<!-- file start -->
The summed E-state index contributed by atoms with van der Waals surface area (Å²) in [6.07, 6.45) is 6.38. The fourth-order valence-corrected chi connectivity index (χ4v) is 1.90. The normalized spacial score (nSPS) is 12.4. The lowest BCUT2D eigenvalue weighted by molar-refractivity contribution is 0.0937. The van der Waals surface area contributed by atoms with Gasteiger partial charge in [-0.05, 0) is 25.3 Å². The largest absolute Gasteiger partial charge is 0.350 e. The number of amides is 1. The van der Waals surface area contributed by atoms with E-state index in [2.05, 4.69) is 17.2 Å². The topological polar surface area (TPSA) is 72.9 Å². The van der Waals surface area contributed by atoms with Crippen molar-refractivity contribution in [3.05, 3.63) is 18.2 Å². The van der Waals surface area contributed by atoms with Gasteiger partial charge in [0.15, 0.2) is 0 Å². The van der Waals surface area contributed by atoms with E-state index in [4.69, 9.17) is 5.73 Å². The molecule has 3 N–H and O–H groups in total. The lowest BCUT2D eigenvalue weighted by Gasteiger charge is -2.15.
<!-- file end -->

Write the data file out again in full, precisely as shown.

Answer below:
The summed E-state index contributed by atoms with van der Waals surface area (Å²) in [6.07, 6.45) is 6.38. The fourth-order valence-corrected chi connectivity index (χ4v) is 1.90. The normalized spacial score (nSPS) is 12.4. The lowest BCUT2D eigenvalue weighted by molar-refractivity contribution is 0.0937. The van der Waals surface area contributed by atoms with Gasteiger partial charge in [-0.05, 0) is 25.3 Å². The largest absolute Gasteiger partial charge is 0.350 e. The number of amides is 1. The van der Waals surface area contributed by atoms with E-state index in [2.05, 4.69) is 17.2 Å². The topological polar surface area (TPSA) is 72.9 Å². The van der Waals surface area contributed by atoms with Crippen molar-refractivity contribution in [3.05, 3.63) is 18.2 Å². The van der Waals surface area contributed by atoms with Gasteiger partial charge in [0.15, 0.2) is 0 Å². The van der Waals surface area contributed by atoms with E-state index in [4.69, 9.17) is 5.73 Å². The molecule has 3 N–H and O–H groups in total. The lowest BCUT2D eigenvalue weighted by Gasteiger charge is -2.15.